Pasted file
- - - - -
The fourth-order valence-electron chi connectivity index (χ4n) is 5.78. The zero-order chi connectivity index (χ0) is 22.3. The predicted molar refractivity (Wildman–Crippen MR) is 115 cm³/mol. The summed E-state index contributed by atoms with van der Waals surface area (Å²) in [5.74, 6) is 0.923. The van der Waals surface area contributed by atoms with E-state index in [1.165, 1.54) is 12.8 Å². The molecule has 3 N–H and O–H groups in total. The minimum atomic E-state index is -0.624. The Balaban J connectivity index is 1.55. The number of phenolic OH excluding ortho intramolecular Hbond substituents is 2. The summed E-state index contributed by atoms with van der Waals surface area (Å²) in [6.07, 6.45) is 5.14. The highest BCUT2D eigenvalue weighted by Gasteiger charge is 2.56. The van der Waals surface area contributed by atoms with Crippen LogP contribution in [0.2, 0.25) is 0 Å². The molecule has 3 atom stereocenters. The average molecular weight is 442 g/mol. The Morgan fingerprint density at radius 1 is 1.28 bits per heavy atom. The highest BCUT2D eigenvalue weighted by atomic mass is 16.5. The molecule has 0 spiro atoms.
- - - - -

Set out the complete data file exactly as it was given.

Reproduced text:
The fourth-order valence-electron chi connectivity index (χ4n) is 5.78. The zero-order chi connectivity index (χ0) is 22.3. The predicted molar refractivity (Wildman–Crippen MR) is 115 cm³/mol. The summed E-state index contributed by atoms with van der Waals surface area (Å²) in [5.74, 6) is 0.923. The van der Waals surface area contributed by atoms with E-state index in [1.165, 1.54) is 12.8 Å². The molecule has 3 N–H and O–H groups in total. The minimum atomic E-state index is -0.624. The Balaban J connectivity index is 1.55. The number of phenolic OH excluding ortho intramolecular Hbond substituents is 2. The summed E-state index contributed by atoms with van der Waals surface area (Å²) in [6.07, 6.45) is 5.14. The highest BCUT2D eigenvalue weighted by Gasteiger charge is 2.56. The van der Waals surface area contributed by atoms with Crippen LogP contribution in [0.2, 0.25) is 0 Å². The molecule has 3 atom stereocenters. The average molecular weight is 442 g/mol. The Morgan fingerprint density at radius 1 is 1.28 bits per heavy atom. The highest BCUT2D eigenvalue weighted by atomic mass is 16.5. The molecule has 0 spiro atoms.